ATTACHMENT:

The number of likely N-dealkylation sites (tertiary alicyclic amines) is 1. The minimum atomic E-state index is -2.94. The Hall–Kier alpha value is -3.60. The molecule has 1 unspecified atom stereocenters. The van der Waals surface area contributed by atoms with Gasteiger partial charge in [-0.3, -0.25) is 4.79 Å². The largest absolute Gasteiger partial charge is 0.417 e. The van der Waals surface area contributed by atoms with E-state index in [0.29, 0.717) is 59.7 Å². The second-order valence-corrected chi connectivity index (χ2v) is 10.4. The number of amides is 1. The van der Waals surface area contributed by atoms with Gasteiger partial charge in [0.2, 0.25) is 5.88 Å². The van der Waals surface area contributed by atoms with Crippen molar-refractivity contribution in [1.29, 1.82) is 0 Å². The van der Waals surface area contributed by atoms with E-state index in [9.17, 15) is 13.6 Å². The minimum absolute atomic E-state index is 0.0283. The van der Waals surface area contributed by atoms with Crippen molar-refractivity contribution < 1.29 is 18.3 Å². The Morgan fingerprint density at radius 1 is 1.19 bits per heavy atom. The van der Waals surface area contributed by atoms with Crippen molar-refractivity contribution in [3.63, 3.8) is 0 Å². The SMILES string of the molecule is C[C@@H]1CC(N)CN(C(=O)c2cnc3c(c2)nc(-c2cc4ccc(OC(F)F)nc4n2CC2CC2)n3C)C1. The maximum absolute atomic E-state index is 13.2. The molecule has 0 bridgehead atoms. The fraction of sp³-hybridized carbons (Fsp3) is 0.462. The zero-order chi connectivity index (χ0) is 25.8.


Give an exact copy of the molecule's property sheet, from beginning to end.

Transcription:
The number of likely N-dealkylation sites (tertiary alicyclic amines) is 1. The minimum atomic E-state index is -2.94. The Hall–Kier alpha value is -3.60. The molecule has 1 unspecified atom stereocenters. The van der Waals surface area contributed by atoms with Gasteiger partial charge in [-0.3, -0.25) is 4.79 Å². The largest absolute Gasteiger partial charge is 0.417 e. The van der Waals surface area contributed by atoms with E-state index in [0.29, 0.717) is 59.7 Å². The second-order valence-corrected chi connectivity index (χ2v) is 10.4. The number of amides is 1. The van der Waals surface area contributed by atoms with Gasteiger partial charge in [0.2, 0.25) is 5.88 Å². The van der Waals surface area contributed by atoms with Crippen molar-refractivity contribution in [1.29, 1.82) is 0 Å². The van der Waals surface area contributed by atoms with E-state index in [9.17, 15) is 13.6 Å². The minimum absolute atomic E-state index is 0.0283. The van der Waals surface area contributed by atoms with Crippen molar-refractivity contribution < 1.29 is 18.3 Å². The Morgan fingerprint density at radius 1 is 1.19 bits per heavy atom. The van der Waals surface area contributed by atoms with Crippen molar-refractivity contribution in [3.63, 3.8) is 0 Å². The SMILES string of the molecule is C[C@@H]1CC(N)CN(C(=O)c2cnc3c(c2)nc(-c2cc4ccc(OC(F)F)nc4n2CC2CC2)n3C)C1. The maximum absolute atomic E-state index is 13.2. The molecule has 0 bridgehead atoms. The fraction of sp³-hybridized carbons (Fsp3) is 0.462. The zero-order chi connectivity index (χ0) is 25.8.